But, judging from the way that Jesus responds with a willingness to heal the man, (and a touch to confer that healing)—I would have to say that the latter understanding is most appropriate. That, in fact, Jesus was moved to heal the man out of compassion, but moved to indignation by what the man had gone through. The sins of the world, I guess you could say.
Historically, we know that people with leprosy were outcasts because of how contagious the disease was to people. In Jewish religious life, a person with leprosy was not only considered physically unclean, but also ritually unclean. Levitical Law was clear about what was expected of people with leprosy. Effectively they were to live outside of civilization. They were not permitted to share in the daily life of the community, and they were prohibited from worshiping in the religious community. And only in the case of miraculous recovery could a person return, after having seen the priest and given the appointed offering.
This was such a strict practice that (if we remember from our Old Testament reading), even Elisha didn’t touch Naaman when he came to be healed. However, here in Mark’s Gospel, we have Jesus not only healing the leprous man, but touching him and sending him to be readmitted into civilization both socially and religiously speaking.
Now, I wasn’t on a quest to try to figure out who would be considered a leper in today’s society—that just seems vulgar and opportunistic. But I am interested in this “indignation” idea, and I’m especially interested in our own response to the way our society seems to fail so miserably at caring for those who need it—even if it’s just a matter of giving people a safe place to land.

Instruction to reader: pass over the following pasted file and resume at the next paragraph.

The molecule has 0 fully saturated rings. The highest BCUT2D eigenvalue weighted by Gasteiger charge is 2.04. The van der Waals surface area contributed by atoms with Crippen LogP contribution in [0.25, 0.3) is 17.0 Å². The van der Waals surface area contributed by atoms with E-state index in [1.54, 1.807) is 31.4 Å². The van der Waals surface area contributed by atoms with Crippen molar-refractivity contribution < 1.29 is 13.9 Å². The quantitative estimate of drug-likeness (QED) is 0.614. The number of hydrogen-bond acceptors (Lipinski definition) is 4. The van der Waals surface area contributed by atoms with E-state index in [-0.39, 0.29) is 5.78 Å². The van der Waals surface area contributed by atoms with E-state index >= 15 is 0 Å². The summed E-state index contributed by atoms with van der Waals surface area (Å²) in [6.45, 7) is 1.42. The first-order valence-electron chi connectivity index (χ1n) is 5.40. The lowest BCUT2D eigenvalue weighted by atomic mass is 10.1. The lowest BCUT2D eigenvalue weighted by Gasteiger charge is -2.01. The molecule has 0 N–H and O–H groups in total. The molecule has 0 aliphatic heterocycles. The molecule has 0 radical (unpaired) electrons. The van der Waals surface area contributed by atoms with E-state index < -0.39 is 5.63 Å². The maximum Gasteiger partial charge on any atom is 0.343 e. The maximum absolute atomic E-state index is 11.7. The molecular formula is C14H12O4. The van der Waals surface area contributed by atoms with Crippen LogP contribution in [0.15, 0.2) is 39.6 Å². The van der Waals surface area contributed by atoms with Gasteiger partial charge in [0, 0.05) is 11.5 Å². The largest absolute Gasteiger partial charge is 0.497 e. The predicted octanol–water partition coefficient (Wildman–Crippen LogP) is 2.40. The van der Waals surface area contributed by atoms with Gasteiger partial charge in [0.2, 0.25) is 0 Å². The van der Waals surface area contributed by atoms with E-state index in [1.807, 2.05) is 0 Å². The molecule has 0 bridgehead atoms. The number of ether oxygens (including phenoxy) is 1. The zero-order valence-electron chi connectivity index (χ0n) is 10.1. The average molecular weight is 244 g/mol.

The truth is that I probably could have worked up a laundry list of things for us to respond to, and that wouldn’t have been terrible. But sometimes indignation calls us to outward action, and sometimes it calls us to a new kind of openness.
This is why I keep coming back to this idea of a safe place…a place like the one my grandmother made for me…a place where people could be accepted no matter what.
Perhaps it sounds overly simple, but it makes me wonder what could be different if we made a safe place for people.
I mean what if a safe place meant keeping young people who are gay from committing suicide because they feel like they don’t belong anywhere else? Or any young person for that matter? What if a safe place meant making room for a divorcee who has been disowned by other churches? What if a safe place meant making a home for broken, faulted, lost people?
I can imagine that we’d be able to find more than a few people to join us.
Outside the door that leads to the sacristy, we have one of those familiar metal signs which reads: “The Episcopal Church Welcomes You.” Maybe some of us have gotten so used to seeing them around that we forget how powerful a message that is… But for the people who do see it, and can really believe it, the Episcopal Church might just be the touch and word that could bring them back to a relationship with God and God’s people.
I think I can speak for all of us when I say that this is certainly a place of transformation. So, people could definitely find this to be a safe place.
And just imagine if we had more than just the metal sign to tell people, “The Episcopal Church Welcomes You.” Better still, what if by our life and love and welcome in this place, we could tell people that God welcomes you…? I imagine all that it would take is for those of us who have found our own safe place here to offer the same hospitality to others.